It’s my first day back at BLES and I am over-the-moon excited about what has taken place. As promised, Katherine had a sturdy exercise/training pen constructed and a raised concrete platform for foot trimming. With everything well in place and the mahouts briefed on the plans, Pang Suai made her way to the foot trimming platform. At first she was apprehensive about walking to the edge of the platform. Snaking her trunk over the side examining the distance between herself and the ground, she hesitated to get too close to the edge. The mahouts were fabulous, one on her neck in a position she finds familiar and another at her side reassuring her that she was okay. No elephant hooks, knives, nails or weapon were used, only patience and the talent developed over years of being with this elephant. It is an honor to work with these mahouts.
Uncharacteristic of other elephants whom I have provided pedicures for, Pang Suai preferred that I trim her back feet instead of her front. This is unusual but I accepted her preference. After she relaxed into the back foot trims, we were able to trim her front nails and pads.
Her pads and nails are healthy and only slightly overgrown, no cracks or serious decayed areas. Her cuticles were little overgrown but the pedicure took care of that. Like proud parents the mahouts could not stop bragging about how beautiful Pang Suai’s feet were. One mahout commented that her feet were so beautiful he would ask her to marry him!
Still aglow from the success of the foot trimming session, I was told that Mee Chok would soon be available for his training session. With a bucket of cut bananas and a flexible target pole in hand, we made our way over to the training area. Mee Chok had just emerged from a refreshing swim in the pond with Lom and Pang Tong. All three made the gradual climb up to the empty elephant stalls. The elephants don’t stay in the stalls so it’s a bit of a ghost town with empty stalls dotting the area.
With a little encouragement Mee Chok and his adopted family entered the stall, curious about the new enclosure. Stoic Pang Tong stayed at the far end while Lom and Mee Chok engaged in the new training activity. Mee Chok was full of energy, moving around a lot but always returning to the area of activity, which was the target, whistle and banana treats. He and Lom did well, and he started to get the idea after only 15 minutes. I did have to laugh at all the distractions, which in other training environments would be squelched — electric saws at a construction site, staff discussing their morning duties and a large delivery truck dropping off supplies. The elephants were aware and responded to the different distractions but continued to show interest in the training.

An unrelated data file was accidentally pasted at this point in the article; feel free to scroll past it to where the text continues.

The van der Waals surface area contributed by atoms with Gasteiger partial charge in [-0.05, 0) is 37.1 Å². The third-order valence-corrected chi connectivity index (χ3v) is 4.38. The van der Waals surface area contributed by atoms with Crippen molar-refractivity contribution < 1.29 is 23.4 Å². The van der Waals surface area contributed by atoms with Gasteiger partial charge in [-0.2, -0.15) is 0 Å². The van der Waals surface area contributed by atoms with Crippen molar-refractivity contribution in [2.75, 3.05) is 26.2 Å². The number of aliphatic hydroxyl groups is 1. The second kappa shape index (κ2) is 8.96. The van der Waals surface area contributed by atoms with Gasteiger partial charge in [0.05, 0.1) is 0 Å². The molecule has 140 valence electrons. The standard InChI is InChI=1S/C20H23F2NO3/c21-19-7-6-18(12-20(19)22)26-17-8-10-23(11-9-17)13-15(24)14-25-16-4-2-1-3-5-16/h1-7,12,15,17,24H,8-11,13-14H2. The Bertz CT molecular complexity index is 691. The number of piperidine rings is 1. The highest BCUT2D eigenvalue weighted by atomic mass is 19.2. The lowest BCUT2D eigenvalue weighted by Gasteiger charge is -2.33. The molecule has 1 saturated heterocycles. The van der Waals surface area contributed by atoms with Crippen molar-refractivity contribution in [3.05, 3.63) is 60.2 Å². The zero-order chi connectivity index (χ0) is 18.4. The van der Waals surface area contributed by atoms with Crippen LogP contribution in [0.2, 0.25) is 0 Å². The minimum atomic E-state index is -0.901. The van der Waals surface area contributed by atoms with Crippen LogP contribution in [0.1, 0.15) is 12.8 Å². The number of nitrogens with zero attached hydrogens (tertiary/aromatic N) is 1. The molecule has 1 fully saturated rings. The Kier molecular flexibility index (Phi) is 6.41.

That was the morning session, Mee Chok’s first session.
When Kat asked how I felt Mee Chok did, I said he did well, by the end of the session grasping the concept of the training. My guess was that he would spend the next few hours pondering the activity.
Wow, did he ever ponder. When the family arrived for the second session, Mee Chok immediately responded to the “target” request. He had it! I pointed the spongy end of the target toward the stall and said “target.” Without hesitation, moving at a fast clip, singularly focused, Mee Chok walked right up and placed his forehead square on the target. BINGO, he got it!
What came next was so exciting, a firestorm of activity driven by his comprehension of the game. What a joy to see Mee Chok engage in this game, so foreign but so stimulating. In no time he was striking the target with his feet at the word “talle.” And then he decided that if one foot on the horizontal bar was good enough to get a piece of banana, two feet must be even better. Was he ever proud of himself, and I was filled with joy knowing that yet another baby elephant in Thailand will benefit from positive reinforcement training.
The mahouts were smiling from ear to ear and giving us the thumbs ups. They could not have been more pleased. The session continued for about fifteen minutes with Mee Chok fully engaged and anxious to learn more. To say this was a good day would be an understatement!